“One of the key takeaways from this workshop was to start building a contact network, that will be very useful to exchange information and better detect issues before a shipment reaches its final destination”, Dr Ubeda Ortiz says. “It will be particularly precious in case of an emergency, to clarify the circumstances that led to a situation and help prevent it in the future. Contingency plans often involve authorities from different countries, so knowing and understanding each other is crucial”.
The Observatory: monitoring the implementation of animal welfare standards
In addition to organising specific workshops on the topic, WOAH is monitoring the implementation of animal welfare during transport standards by Members. The first Observatory annual report which was released in 2023 includes a section on animal welfare. The Organisation now intends to work further on animal transport by conducting a thematic study which will explore the barriers and challenges Members may face when implementing standards related to that topic.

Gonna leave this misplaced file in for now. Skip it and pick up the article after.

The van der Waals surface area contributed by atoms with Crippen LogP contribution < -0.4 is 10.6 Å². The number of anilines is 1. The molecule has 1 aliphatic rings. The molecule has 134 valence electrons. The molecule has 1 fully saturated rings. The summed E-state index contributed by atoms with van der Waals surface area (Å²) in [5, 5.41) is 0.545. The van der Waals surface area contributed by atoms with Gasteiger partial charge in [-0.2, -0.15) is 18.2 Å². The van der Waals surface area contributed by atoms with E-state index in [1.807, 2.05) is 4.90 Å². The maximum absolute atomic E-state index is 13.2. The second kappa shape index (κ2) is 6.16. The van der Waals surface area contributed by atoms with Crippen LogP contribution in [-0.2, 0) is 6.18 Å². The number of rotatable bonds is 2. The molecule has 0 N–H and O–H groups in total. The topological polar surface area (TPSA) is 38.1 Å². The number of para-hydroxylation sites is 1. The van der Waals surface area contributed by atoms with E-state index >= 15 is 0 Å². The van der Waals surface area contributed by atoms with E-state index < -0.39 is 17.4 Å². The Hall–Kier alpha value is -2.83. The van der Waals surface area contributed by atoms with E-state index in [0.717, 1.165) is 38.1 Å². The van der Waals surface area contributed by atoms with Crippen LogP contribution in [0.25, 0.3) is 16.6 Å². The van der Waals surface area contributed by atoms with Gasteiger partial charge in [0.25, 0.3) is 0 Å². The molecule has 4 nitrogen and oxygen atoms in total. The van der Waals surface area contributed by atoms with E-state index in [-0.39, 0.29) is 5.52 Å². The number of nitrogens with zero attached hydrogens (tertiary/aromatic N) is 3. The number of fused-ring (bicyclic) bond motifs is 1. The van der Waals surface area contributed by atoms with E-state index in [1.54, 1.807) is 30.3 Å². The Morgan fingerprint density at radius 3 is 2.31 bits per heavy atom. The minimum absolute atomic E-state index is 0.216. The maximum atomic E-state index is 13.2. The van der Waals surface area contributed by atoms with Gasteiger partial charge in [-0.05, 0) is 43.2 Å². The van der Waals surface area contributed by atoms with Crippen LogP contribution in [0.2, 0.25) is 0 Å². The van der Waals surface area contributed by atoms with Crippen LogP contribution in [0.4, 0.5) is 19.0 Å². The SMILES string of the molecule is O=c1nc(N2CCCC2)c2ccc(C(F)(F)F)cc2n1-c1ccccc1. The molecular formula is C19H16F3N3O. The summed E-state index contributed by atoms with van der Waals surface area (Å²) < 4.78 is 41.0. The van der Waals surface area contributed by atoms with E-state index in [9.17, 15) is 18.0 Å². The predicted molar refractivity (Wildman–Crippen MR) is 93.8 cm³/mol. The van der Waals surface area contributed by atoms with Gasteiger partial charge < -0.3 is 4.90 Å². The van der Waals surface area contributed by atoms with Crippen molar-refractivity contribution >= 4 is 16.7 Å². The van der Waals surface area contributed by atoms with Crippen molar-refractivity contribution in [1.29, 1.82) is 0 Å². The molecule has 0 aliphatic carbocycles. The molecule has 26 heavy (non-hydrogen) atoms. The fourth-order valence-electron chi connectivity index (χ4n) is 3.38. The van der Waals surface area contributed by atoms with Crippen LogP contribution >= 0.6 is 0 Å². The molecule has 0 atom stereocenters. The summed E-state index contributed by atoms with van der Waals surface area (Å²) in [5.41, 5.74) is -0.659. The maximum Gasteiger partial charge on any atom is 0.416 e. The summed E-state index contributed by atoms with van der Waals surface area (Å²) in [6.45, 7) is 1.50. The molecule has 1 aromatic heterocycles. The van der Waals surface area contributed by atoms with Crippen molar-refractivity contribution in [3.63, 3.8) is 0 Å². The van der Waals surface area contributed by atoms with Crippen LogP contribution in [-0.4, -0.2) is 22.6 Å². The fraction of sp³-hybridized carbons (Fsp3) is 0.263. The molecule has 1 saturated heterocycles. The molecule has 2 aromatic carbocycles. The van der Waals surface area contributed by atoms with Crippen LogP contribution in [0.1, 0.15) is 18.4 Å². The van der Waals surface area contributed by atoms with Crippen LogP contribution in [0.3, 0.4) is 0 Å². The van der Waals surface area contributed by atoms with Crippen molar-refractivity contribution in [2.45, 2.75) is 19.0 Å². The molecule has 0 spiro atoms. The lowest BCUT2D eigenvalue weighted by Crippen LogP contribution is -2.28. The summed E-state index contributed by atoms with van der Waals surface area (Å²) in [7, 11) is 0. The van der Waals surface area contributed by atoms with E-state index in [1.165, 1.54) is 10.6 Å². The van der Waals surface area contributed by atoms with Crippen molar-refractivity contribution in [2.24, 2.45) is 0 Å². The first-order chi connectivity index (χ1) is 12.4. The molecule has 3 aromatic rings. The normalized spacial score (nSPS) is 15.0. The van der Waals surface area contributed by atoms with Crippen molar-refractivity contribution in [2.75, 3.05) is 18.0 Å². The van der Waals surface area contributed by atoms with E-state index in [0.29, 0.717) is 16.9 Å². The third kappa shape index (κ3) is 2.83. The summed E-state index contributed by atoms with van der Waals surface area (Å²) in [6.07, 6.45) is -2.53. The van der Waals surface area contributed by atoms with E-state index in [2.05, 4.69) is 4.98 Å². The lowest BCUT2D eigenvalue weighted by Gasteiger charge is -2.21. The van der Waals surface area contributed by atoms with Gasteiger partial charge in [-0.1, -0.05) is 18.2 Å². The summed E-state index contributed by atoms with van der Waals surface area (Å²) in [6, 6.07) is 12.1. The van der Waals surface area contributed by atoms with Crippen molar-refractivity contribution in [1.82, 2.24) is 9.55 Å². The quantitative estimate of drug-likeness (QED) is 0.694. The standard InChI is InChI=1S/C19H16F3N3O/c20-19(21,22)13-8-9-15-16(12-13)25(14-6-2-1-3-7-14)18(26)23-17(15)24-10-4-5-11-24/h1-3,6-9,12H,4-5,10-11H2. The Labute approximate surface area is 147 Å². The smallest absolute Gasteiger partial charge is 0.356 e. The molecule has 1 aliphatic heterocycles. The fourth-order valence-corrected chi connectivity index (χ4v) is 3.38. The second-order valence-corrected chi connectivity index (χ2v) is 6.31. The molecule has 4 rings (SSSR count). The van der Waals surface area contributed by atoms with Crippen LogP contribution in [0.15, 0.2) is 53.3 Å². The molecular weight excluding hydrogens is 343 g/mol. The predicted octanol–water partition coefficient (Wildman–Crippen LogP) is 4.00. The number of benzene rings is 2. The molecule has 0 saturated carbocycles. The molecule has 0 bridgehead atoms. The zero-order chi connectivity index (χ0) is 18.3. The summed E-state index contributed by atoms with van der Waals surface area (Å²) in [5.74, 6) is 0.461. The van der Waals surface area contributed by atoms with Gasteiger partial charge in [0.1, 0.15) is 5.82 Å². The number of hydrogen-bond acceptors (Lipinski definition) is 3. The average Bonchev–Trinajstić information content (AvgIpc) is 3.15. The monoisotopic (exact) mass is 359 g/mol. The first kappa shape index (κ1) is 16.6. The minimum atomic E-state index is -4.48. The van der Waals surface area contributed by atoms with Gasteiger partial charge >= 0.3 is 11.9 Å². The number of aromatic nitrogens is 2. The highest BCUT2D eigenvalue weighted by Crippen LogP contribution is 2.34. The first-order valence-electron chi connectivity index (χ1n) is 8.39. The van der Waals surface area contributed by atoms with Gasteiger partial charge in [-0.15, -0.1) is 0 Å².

Improving cross-boundary cooperation for animal welfare
The construction of international networks of peers, to improve cooperation and face emergencies, is one of WOAH’s key missions. For this reason, the issue of animal transport was addressed during the last regional conference for Europe, in October 2022. Furthermore, the current Action Plan of Platform on Animal Welfare for Europe (2021-2023) includes training materials, training workshops and the creation of a network of Contact Points on Long-Distance Transportation for Europe. The network has a meeting planned in Ireland in June 2023, with a regional “Whole Journey Scenario” workshop session. A multi-regional “Whole Journey Scenario” workshop for Europe, North Africa and the Middle East is due to take place in Tunisia in the second semester of 2023 to further strengthen communication and collaboration to improve animals’ welfare during transport.